[singing] gregg: well maybe you know where we're going with that mikes. would you pay money for a greeting card signed by serial killer jeffery dahmer, or copies of crime scene photographs from one of ted bundy's horrific crime scenes. lots of people do it. it's called murderabilia. two senators want to put a stop
to it. what exactly are these senators proposing? >> well, greg, texas republican john cornyn have instituted legislation to crackdown on this stuff. this bill would forbid prisoners to mail any item intended to be sold in interstate commerce. a lot of the items are letter or artwork but sometimes it is far more disturbing. here is victim's advocate andy kahn. >> manson's hair that was sold in the form of a swastika. some of the lowest i've seen, there was dirt sold from the crawlspace of john wayne gasey where he buried over 30 young boys. >> one website even tried to sell dirt from the grave of
james byrd junior, he was dragged to death in texas back in 1998. gregg: what does the bill do if anything for victims' families. >> they would have the right to ask a judge to seek damages in court and block the sale. >> he's art tpa facts, this murderailia being marketed terrorizes the family who deserve closure. i think ultimately this bill will give them that. >> this is something that we can get done and help victims out there who shouldn't deserve to have murderers or rapists who affected their families profit off the crimes. >> senator cornyn introduced a bill back in 2007. it failed to breakthrough the clutter. he hopes this will have an effect. gregg: thanks. martha: an interesting strategy
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force base. we are just starting to get some pictures of some of the individuals of these missing men, just a couple of pictures are starting to get out there. we know they were learning english and how to fly airplanes. we also know that they have security passes that could get them into secure bases if the people who are checking those passes are not on their toes for even a moment. that's how we start this brand-new hour of "american's newsroom" i'm martha mccallum. gregg: and i'm greg jarrett in nor bill hemmer. sources tell us those guys have already been caught but we don't know which ones. not all apparently but some. law enforcement is saying this might be more of an immigration issue than a security issue. martha: that is the question this morning. steve centanni is covering this for us at the pentagon. many of these guys, and i know there are pictures coming out, we haven't shown them yet because we are trying to determine -- the pentagon says some of these people we know where they are and we are not concerned about them, others are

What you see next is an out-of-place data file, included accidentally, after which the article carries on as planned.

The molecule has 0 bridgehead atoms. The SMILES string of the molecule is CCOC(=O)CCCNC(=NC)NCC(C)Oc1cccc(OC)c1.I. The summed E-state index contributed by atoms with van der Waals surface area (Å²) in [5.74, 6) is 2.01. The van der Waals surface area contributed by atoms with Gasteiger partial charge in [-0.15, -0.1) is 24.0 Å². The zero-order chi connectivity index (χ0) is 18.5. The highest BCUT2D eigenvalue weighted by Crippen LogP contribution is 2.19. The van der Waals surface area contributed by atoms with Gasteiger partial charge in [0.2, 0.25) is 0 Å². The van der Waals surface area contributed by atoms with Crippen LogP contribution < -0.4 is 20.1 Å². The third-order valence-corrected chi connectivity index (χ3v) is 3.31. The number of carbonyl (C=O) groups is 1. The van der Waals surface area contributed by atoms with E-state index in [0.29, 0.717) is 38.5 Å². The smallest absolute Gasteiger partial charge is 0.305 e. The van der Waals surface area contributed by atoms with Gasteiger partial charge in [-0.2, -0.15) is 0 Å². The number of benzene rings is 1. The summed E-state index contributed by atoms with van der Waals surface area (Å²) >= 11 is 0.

still out there and they are not really too sure, right? reporter: the ones that are still out there they are probably not too worried about. there is as you mention the possibility that they could misuse the security badge that they have have. they have access to u.s. military bases all over the country because of the credentials that they were given when they came over from afghanistan to learn english to possibly become jet pilots or fighter pilots in afghanistan some day. they want to know the whereabouts of these people, make sure their intentions are good. they have had some experience from this where people disappear from this program from foreign countries it has than that they wanted a better life in the u.s. and they had no evil ideas for the u.s. but you can't be sure. there are five that have not been accounted for. seven have been found living in
canada, four have been found in the u.s. and they contacted them. in no case has there been any link to terrorism found and that is the lingering concern. martha: it would only take one of these people to have gotten in under the wrong circumstances, who have been taught english and how to fly. we understand that a number of these folks wanted to get out of afghanistan and got here and said i think i'm going to split and find a way to stick around here but it races a question about some of the people remaining. what happens next with concern to that? reporter: they are going to continue investigating. they have identified all 17. they want to know where the remaining five are. to put it in context 3500 people go through this program every year. a handful have disappeared over the past 18 months, the 17. this has happened in the past. i don't know if it's this exact program but the military is aware of similar situations in the past. they will continue investigating